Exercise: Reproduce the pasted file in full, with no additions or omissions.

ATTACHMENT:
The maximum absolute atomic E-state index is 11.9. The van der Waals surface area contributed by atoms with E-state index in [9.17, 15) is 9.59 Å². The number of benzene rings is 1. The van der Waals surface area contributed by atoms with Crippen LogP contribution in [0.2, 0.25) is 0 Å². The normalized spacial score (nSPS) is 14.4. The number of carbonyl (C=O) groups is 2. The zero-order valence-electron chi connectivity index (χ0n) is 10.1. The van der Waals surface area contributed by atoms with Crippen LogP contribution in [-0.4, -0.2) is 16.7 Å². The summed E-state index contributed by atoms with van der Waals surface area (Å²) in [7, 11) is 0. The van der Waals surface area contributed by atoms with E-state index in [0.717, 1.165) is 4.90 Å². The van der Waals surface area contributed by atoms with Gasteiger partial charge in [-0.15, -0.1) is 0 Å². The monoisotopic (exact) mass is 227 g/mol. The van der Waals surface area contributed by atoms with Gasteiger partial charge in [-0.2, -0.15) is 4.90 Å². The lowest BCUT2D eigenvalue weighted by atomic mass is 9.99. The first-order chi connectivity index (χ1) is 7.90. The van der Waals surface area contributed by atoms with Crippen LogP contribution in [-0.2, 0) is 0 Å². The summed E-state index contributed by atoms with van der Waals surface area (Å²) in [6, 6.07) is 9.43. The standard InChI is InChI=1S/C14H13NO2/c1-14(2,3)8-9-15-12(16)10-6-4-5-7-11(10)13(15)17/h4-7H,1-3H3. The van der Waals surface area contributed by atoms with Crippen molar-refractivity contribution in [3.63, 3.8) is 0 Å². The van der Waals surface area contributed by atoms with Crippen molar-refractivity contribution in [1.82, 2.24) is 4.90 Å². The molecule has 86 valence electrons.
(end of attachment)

The maximum absolute atomic E-state index is 11.9. The van der Waals surface area contributed by atoms with E-state index in [9.17, 15) is 9.59 Å². The number of benzene rings is 1. The van der Waals surface area contributed by atoms with Crippen LogP contribution in [0.2, 0.25) is 0 Å². The normalized spacial score (nSPS) is 14.4. The number of carbonyl (C=O) groups is 2. The zero-order valence-electron chi connectivity index (χ0n) is 10.1. The van der Waals surface area contributed by atoms with Crippen LogP contribution in [-0.4, -0.2) is 16.7 Å². The summed E-state index contributed by atoms with van der Waals surface area (Å²) in [7, 11) is 0. The van der Waals surface area contributed by atoms with E-state index in [0.717, 1.165) is 4.90 Å². The van der Waals surface area contributed by atoms with Gasteiger partial charge in [-0.15, -0.1) is 0 Å². The monoisotopic (exact) mass is 227 g/mol. The van der Waals surface area contributed by atoms with Gasteiger partial charge in [-0.2, -0.15) is 4.90 Å². The lowest BCUT2D eigenvalue weighted by atomic mass is 9.99. The first-order chi connectivity index (χ1) is 7.90. The van der Waals surface area contributed by atoms with Crippen LogP contribution in [-0.2, 0) is 0 Å². The summed E-state index contributed by atoms with van der Waals surface area (Å²) in [6, 6.07) is 9.43. The standard InChI is InChI=1S/C14H13NO2/c1-14(2,3)8-9-15-12(16)10-6-4-5-7-11(10)13(15)17/h4-7H,1-3H3. The van der Waals surface area contributed by atoms with Crippen molar-refractivity contribution in [3.63, 3.8) is 0 Å². The van der Waals surface area contributed by atoms with Crippen molar-refractivity contribution in [1.82, 2.24) is 4.90 Å². The molecule has 86 valence electrons.